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Rule 420. Brief: Appellees (Dec1941)


The brief of the appellee shall reply to the points relied upon by the appellant in due order when practicable; and in case the appellee desires to complain of any ruling or action of the trial court, his brief in regard to such matters shall follow substantially the form of the brief for appellant.

Amended by order of Sept. 20, 1941, eff. Dec. 31, 1941: The rule has been redrafted.

Prior Amendments Future Amendments
Oct. 29, 1940, eff. Sept. 1, 1941 Repealed by order of April 10, 1986, eff. Sept. 1, 1986


(No. 113) Question: Can a non-appealing appellee now cross-assign error in the Court of Civil Appeals, and if so, must his cross-assignments be confined to the matters presented by appellant's appeal?

Answer: Laying aside consideration of complaints by one appellee against another appellee and the need, vel non, of motion for new trial where appellee desires to complain of the whole or a part of trial court's judgment or order, we are of the opinion that appellee in the Court of Civil Appeals may, without cross-appeal or cross-assignment of error, urge against appellant any complaints concerning the matter as to which the appellant has perfected his appeal, by the use of "points" in his brief. Cross-appeal was mentioned in original Rule 420 but the amendment to the rule omits mention of it. It is not necessary in Texas as to any complaints concerning the matter brought up by appellant; and that ordinarily means all complaints that appellee has. See Ward v. Scarborough, 236 S.W. 441 (Tex. Comm'n App. 1922) and Woldert Grocery Co. v. Booneville Elevator Co., 99 Tex. 581, 91 S.W. 1082 (1906). In some cases, however, appellant may sever, that is, take up a part only of the matter as it stood in the trial court. Woeltz v. Woeltz, 93 Tex. 548, 57 S.W. 35 (1900); Weems. v. Watson, 91 Tex. 35, 40 S.W. 722 (1897); Barnsdall Oil Co. v. Hubbard, 130 Tex. 476, 109 S.W.2d 960 (1937). See Rule 353.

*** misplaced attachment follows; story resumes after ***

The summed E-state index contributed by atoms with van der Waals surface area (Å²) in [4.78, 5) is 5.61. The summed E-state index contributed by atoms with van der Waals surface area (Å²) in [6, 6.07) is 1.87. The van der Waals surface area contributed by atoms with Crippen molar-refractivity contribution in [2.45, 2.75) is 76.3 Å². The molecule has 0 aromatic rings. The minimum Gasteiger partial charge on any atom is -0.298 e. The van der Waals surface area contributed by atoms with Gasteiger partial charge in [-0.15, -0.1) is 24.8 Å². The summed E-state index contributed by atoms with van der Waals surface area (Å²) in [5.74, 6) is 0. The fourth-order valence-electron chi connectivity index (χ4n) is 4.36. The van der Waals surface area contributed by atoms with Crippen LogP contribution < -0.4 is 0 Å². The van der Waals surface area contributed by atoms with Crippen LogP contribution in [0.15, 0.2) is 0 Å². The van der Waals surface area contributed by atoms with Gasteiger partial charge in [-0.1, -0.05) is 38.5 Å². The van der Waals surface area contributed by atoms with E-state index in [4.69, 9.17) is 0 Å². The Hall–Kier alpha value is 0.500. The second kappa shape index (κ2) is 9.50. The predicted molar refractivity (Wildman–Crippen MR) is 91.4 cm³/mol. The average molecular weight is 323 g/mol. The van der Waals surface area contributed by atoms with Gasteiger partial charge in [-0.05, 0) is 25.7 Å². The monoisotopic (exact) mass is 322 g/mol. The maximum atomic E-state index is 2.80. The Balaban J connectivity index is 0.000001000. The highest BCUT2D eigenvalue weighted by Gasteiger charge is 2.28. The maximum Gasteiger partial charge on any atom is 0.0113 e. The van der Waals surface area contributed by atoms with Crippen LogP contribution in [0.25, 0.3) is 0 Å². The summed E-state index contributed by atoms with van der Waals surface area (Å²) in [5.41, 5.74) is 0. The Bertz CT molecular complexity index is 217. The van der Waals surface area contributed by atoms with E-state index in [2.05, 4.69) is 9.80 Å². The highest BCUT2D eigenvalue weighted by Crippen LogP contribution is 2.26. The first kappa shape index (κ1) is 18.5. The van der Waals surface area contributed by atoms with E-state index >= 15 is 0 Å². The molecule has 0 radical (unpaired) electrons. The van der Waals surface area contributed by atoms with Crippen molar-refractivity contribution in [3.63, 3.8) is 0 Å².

In such cases, under the same authorities, appellee may not complain of anything within the scope solely of the part not brought up. In the brief the appellee's complaint may be called a “point” (Rules 418, 420) or, doubtless, a "cross-point," and of course must be accompanied by briefing as required by the rules above cited.

7 Tex. B.J. 15 (1944) reprinted in 8 Tex. B.J. 41 (1945).